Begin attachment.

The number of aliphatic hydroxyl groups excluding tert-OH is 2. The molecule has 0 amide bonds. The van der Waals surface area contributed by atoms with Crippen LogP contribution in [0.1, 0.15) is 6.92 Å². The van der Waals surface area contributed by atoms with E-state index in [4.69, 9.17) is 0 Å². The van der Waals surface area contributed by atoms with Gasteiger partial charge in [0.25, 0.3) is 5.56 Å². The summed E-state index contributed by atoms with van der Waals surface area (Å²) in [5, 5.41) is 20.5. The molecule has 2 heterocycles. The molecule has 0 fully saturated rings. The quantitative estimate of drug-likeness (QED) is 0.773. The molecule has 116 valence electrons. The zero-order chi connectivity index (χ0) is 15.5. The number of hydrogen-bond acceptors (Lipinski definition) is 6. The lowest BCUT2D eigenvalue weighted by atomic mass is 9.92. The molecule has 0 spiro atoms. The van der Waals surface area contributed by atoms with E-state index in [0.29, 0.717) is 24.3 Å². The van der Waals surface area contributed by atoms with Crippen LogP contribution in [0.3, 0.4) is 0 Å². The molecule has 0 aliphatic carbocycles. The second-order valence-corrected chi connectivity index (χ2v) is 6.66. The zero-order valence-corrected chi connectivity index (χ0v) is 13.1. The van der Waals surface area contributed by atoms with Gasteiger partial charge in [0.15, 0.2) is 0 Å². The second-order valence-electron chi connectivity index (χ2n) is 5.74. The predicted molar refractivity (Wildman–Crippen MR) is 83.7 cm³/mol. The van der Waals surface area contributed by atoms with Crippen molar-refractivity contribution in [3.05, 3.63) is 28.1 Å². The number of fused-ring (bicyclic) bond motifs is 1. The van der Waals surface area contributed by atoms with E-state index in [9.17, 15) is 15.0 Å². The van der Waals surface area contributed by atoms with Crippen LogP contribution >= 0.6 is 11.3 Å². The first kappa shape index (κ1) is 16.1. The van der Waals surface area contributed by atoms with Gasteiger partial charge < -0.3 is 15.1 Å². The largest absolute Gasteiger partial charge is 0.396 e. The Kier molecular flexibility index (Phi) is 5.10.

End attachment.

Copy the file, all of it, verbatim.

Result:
The number of aliphatic hydroxyl groups excluding tert-OH is 2. The molecule has 0 amide bonds. The van der Waals surface area contributed by atoms with Crippen LogP contribution in [0.1, 0.15) is 6.92 Å². The van der Waals surface area contributed by atoms with E-state index in [4.69, 9.17) is 0 Å². The van der Waals surface area contributed by atoms with Gasteiger partial charge in [0.25, 0.3) is 5.56 Å². The summed E-state index contributed by atoms with van der Waals surface area (Å²) in [5, 5.41) is 20.5. The molecule has 2 heterocycles. The molecule has 0 fully saturated rings. The quantitative estimate of drug-likeness (QED) is 0.773. The molecule has 116 valence electrons. The zero-order chi connectivity index (χ0) is 15.5. The number of hydrogen-bond acceptors (Lipinski definition) is 6. The lowest BCUT2D eigenvalue weighted by atomic mass is 9.92. The molecule has 0 spiro atoms. The van der Waals surface area contributed by atoms with E-state index in [0.29, 0.717) is 24.3 Å². The van der Waals surface area contributed by atoms with Crippen LogP contribution in [0.3, 0.4) is 0 Å². The molecule has 0 aliphatic carbocycles. The second-order valence-corrected chi connectivity index (χ2v) is 6.66. The zero-order valence-corrected chi connectivity index (χ0v) is 13.1. The van der Waals surface area contributed by atoms with Gasteiger partial charge in [0.15, 0.2) is 0 Å². The second-order valence-electron chi connectivity index (χ2n) is 5.74. The predicted molar refractivity (Wildman–Crippen MR) is 83.7 cm³/mol. The van der Waals surface area contributed by atoms with Crippen molar-refractivity contribution in [3.05, 3.63) is 28.1 Å². The number of fused-ring (bicyclic) bond motifs is 1. The van der Waals surface area contributed by atoms with E-state index in [9.17, 15) is 15.0 Å². The van der Waals surface area contributed by atoms with Crippen LogP contribution >= 0.6 is 11.3 Å². The first kappa shape index (κ1) is 16.1. The van der Waals surface area contributed by atoms with Gasteiger partial charge < -0.3 is 15.1 Å². The largest absolute Gasteiger partial charge is 0.396 e. The Kier molecular flexibility index (Phi) is 5.10.